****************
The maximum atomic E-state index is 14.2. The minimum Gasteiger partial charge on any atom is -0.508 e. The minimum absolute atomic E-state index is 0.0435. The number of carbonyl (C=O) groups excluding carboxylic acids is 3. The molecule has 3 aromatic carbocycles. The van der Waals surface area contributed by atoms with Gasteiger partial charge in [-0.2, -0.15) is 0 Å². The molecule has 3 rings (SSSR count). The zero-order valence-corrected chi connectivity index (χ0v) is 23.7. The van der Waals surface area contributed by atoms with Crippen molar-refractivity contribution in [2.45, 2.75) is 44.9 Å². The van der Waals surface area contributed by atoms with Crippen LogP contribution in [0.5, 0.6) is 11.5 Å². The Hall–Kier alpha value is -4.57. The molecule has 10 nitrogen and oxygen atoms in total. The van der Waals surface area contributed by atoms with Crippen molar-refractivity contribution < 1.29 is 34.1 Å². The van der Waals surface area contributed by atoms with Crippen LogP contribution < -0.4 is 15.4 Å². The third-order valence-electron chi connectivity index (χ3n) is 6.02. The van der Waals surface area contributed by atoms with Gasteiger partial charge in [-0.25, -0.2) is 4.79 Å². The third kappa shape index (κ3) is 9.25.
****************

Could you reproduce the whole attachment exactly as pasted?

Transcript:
The maximum atomic E-state index is 14.2. The minimum Gasteiger partial charge on any atom is -0.508 e. The minimum absolute atomic E-state index is 0.0435. The number of carbonyl (C=O) groups excluding carboxylic acids is 3. The molecule has 3 aromatic carbocycles. The van der Waals surface area contributed by atoms with Gasteiger partial charge in [-0.2, -0.15) is 0 Å². The molecule has 3 rings (SSSR count). The zero-order valence-corrected chi connectivity index (χ0v) is 23.7. The van der Waals surface area contributed by atoms with Crippen molar-refractivity contribution in [2.45, 2.75) is 44.9 Å². The van der Waals surface area contributed by atoms with Crippen LogP contribution in [0.5, 0.6) is 11.5 Å². The Hall–Kier alpha value is -4.57. The molecule has 10 nitrogen and oxygen atoms in total. The van der Waals surface area contributed by atoms with Crippen molar-refractivity contribution < 1.29 is 34.1 Å². The van der Waals surface area contributed by atoms with Crippen LogP contribution < -0.4 is 15.4 Å². The third-order valence-electron chi connectivity index (χ3n) is 6.02. The van der Waals surface area contributed by atoms with Gasteiger partial charge in [-0.25, -0.2) is 4.79 Å². The third kappa shape index (κ3) is 9.25.